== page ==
“Makeover.” The word is magical. The Clueless montage flashes before my eyes.
Last we talked about the front yard, it was almost Christmas… oops. One flower bed was looking pretty good, while the other I had just started to overhaul. With a mini jungle of forgotten shrubs and invasive monkey grass, that planter was a little piece of chaos to greet visitors (“Hi, we’re a mess!”) to the house.
This is what it all looked like back when we bought the house in the spring of last year:
Here the house is again in October:
The lovely yellow door had been painted. The left planter had been completely redone. Mums were planted in the right planter to bring a sense of order to the bushes.
In December I finally started to work on that monstrous planter:
I tilled and tilled and uprooted those mini-trees (via chaining them to the car and driving away… not kidding). This was a blood and sweat kind of project with a team of exactly 1 person (myself) most of the time working solely during naptimes.
The only artifact that remained of the old planter was the small azalea bush on the far left. I put down newspapers and weed cloth before mulching as a defense against the inevitable roots that remained in the soil. I started with 5 small privet bushes in the back ($5 a pop from Lowes clearance) and 4 fountain grasses in front of them (Walmart). On the right is a rosemary bush that started from a teeny herb my sister gave us as a housewarming gift. The small tree in front is a Japanese maple I found at Aldi for $12! Woot! The patchy grass was grown from a bag of bermuda grass seed (somewhere under $20 from Lowes). The planter was so big, I figured I could make it appear smaller by putting more grass down. The hope was that the sidewalk wouldn’t define the planter, rather it would look as though the sidewalk just cuts through the lawn.
After much brainstorming, I decided to make a mulch retainer (see the messy blueberry bushes in back) with lambs ear. It is so so so easy to propagate (you literally uproot a lambs ear plant and separate the roots to form smaller lambs ear–make sure you have a leaf and a root–that you will plant in a sunny spot and water regularly). All of the lambs ear in our front yard started from one plant less than a year ago. The biggest roadblock we hit in this project was deciding on and acquiring something to separate the grass from the mulch. I really wanted rock, but I couldn’t find what I was looking for and really didn’t want to order a whole pallet of rocks for way too much money. So I waited and waited. And as is often the case, waiting paid off. A neighbor redid her sidewalk, leaving big rocks of broken concrete on the side of the road for the trash guys. Or for resourceful neighbors 🙂
This is what it looks like now. We have come a long way, and I am so pleased with it. The rocks aren’t exactly what I had in mind, but for $0, they are leaving me more than pleased.
This is what newly propagated lambs ear looks like. It’s small and kind of fragile at first, but (as you can see with the lambs ear in the blueberry area) it takes very little time before it’s hardy and full.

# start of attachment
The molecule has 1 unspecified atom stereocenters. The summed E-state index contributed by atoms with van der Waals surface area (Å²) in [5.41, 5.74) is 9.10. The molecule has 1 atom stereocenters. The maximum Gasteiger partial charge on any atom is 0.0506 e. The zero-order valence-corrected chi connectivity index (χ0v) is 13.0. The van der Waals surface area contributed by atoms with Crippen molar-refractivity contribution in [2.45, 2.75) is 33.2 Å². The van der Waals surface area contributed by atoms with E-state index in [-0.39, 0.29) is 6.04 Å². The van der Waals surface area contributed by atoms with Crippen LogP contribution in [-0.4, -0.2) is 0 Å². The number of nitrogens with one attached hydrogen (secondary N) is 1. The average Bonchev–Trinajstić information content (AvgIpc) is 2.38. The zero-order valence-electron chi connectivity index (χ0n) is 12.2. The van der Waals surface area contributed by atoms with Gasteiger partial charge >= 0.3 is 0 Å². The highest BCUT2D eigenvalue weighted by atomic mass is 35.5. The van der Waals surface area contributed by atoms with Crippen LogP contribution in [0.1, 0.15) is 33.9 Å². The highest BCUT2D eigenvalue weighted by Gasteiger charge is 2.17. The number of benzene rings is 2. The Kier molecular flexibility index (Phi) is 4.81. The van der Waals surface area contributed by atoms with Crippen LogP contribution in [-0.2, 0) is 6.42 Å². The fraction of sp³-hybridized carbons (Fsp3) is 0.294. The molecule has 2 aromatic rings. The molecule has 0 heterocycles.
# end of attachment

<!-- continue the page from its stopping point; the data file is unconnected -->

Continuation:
This little rock situation is very low tech, but one of my favorite features of the planter. The gutter and sump pump both drain here, making mulch a no-go. I simply put some scrap wood down, tilled and leveled the ground as best I could, and then covered with (3 bags of) egg rocks. At first it was prime weed territory, with the rocks being very poor deterrents. While searching for weed solutions, I stumbled upon the idea of salting the ground. Salting is a very straight forward way to keep anything from growing in an area. It’s not a good idea for in the bed itself, since the salt could easily hurt the plants I do want there, but since this spot is a good space away from them, it works. After a month of incredible rain and sun (mow-the-grass-twice-a-week weather), there are just a few little tufts of centipede grass that I need to pluck out. Not bad at all.
I’m loving our little Japanese maple. These grow so slowly, so I know that we’ll probably be long gone (ahem, moved, not dead we hope) by the time this looks like a proper tree. Sometimes I love the idea that we leave little legacies like this behind when we move: trees planted, bookshelves made, and the like. If you’re looking closely, you can see some of that ever invasive monkey grass still working hard at sprouting up through the weed cloth and mulch. The weed cloth and/or newspaper are great options for keeping out most weeds, but grass like this shoots up through the tiny fibers like a little knife. Very annoying. My current plan of attack is to just keep weeding the area and each year apply more mulch.
A few other fun changes around here include this awesome copper rain chain I may or may not have received as a birthday present from my sweet mother-in-law. We’re still on the lookout for some kind of pot to collect water below it. Not sure what we’ll use yet. Also, check out these lovely shutters Mr. P whipped up in less than an hour one day.
One challenge we’re facing with these rocks is our new and slightly desperate need for a weed eater. A lawn mower definitely cannot handle this. But there are worse problems to have, and this one is very easily resolved.
So what do you think? What changes have made big impacts in your yards? Any tips on boosting curb appeal?